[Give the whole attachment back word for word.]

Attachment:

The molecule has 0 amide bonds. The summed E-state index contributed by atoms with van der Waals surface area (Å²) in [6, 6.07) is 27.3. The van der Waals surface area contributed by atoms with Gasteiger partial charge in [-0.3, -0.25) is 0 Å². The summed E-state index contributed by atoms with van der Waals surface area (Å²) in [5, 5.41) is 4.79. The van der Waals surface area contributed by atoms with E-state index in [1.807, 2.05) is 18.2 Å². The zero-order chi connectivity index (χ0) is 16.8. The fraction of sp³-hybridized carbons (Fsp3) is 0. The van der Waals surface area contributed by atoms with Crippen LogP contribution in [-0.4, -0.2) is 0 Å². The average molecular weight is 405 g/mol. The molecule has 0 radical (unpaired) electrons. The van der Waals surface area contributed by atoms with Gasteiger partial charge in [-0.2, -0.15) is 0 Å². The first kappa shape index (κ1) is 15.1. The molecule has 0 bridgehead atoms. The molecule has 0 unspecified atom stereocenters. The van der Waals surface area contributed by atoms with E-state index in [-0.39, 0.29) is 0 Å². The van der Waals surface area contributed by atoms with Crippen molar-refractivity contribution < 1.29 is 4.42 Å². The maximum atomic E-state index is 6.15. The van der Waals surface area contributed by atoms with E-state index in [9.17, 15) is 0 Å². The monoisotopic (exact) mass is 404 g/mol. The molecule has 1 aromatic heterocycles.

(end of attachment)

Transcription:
The molecule has 0 amide bonds. The summed E-state index contributed by atoms with van der Waals surface area (Å²) in [6, 6.07) is 27.3. The van der Waals surface area contributed by atoms with Gasteiger partial charge in [-0.3, -0.25) is 0 Å². The summed E-state index contributed by atoms with van der Waals surface area (Å²) in [5, 5.41) is 4.79. The van der Waals surface area contributed by atoms with E-state index in [1.807, 2.05) is 18.2 Å². The zero-order chi connectivity index (χ0) is 16.8. The fraction of sp³-hybridized carbons (Fsp3) is 0. The van der Waals surface area contributed by atoms with Crippen LogP contribution in [-0.4, -0.2) is 0 Å². The average molecular weight is 405 g/mol. The molecule has 0 radical (unpaired) electrons. The van der Waals surface area contributed by atoms with Gasteiger partial charge in [-0.2, -0.15) is 0 Å². The first kappa shape index (κ1) is 15.1. The molecule has 0 bridgehead atoms. The molecule has 0 unspecified atom stereocenters. The van der Waals surface area contributed by atoms with E-state index in [-0.39, 0.29) is 0 Å². The van der Waals surface area contributed by atoms with Crippen molar-refractivity contribution < 1.29 is 4.42 Å². The maximum atomic E-state index is 6.15. The van der Waals surface area contributed by atoms with E-state index in [9.17, 15) is 0 Å². The monoisotopic (exact) mass is 404 g/mol. The molecule has 1 aromatic heterocycles.